I should clarify my view about economic modeling. I am not opposed to any sort of modeling or any other kind of research. What I am opposed to is using inadequate justifications for policy formulation, especially when the justification is hyped beyond what it entails.

This is an issue with modeling based on computational convenience because the plethora of data or degree of complexity is intractable without simplification. There is also the issue of inadequate or "bad" data (typical where data is not collected and processed at a high standard) and also intentionally spurious data, e.g, due to misreporting and fraud.

There is the further issue of arguing based on computational convenience. A great deal of the neoliberal prejudice against government intrusion is based on this inconvenience. If exogenous influence is eliminated, modeling becomes much more tractable. So, the faux argument runs, at least implicitly, that government intervention should be minimized in order to "allow nature to take its course" iaw natural laws such as supply and demand as economic determinants of price, investment, and production (since we know how to handle this in our models).

The basic idea is that if exogenous forces like government are reduced, then the simple model become representational — so in the interest of better explanatory and predictive power, government should be minimized — for computations convenience. Similarly, finance. Modeling finance in economic models a problem, then make money a neutral veil. No matter than government cannot be eliminated or policy made constant, or that finance is a player in the game rather than a spectator.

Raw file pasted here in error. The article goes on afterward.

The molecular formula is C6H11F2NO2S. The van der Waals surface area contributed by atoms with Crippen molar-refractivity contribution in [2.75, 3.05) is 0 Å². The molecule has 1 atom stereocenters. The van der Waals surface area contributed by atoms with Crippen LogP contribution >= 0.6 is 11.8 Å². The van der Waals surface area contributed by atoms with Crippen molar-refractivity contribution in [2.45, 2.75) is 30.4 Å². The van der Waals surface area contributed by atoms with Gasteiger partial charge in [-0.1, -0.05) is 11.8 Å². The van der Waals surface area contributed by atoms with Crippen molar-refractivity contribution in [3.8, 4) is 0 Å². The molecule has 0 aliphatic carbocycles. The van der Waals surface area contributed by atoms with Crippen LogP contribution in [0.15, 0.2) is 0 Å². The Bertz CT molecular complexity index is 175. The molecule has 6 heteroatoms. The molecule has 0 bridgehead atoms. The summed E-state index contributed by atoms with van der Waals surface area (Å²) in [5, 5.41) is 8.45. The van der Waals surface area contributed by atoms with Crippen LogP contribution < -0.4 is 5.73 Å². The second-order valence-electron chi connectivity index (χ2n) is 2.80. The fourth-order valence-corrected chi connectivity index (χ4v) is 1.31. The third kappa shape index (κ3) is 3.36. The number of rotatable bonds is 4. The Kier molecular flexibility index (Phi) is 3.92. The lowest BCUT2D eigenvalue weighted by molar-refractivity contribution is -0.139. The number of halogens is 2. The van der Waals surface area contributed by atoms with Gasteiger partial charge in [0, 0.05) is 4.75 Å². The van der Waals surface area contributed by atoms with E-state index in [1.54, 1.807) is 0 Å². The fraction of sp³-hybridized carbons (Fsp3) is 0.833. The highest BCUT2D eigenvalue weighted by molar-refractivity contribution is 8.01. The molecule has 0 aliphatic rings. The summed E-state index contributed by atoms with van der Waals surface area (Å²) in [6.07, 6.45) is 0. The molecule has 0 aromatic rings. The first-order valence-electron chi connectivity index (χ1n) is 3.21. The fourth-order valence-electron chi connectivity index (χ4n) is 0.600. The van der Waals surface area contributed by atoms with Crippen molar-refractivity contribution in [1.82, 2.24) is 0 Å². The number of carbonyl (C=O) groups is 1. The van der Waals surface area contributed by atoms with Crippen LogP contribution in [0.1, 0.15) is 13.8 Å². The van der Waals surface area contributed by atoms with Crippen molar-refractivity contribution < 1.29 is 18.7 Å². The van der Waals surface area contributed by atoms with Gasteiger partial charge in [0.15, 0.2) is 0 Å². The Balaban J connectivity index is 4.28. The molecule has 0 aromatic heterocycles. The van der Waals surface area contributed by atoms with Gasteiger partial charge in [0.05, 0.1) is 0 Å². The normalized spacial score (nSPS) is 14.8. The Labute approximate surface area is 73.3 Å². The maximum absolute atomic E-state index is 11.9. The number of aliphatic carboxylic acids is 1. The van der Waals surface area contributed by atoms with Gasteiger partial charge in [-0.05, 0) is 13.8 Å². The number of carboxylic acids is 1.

If we are going to use something in policy formulation, then it should be used iaw its capabilities and limitations, rather than as an excuse for magical thinking. Just as magic was the bane of so-called primitive society, and dogma of religious society, math and science can be the bane of contemporary society when they are used beyond their limits. Then it becomes just another argument from authority rather than substance.

Finally, we have to admit the limitations of modeling in terms of the quality of data. GIGO. Moreover, data may not be as represented. Some economists try to account for the crisis as an "unforeseeable shock." Yet, there was ample warning of hidden data (off-book) and misrepresentation (fraud). The FBI warned of rampant fraud in the mortgage industry in 2005, for instance. Unless modeling can accomodate this the output will be garbage.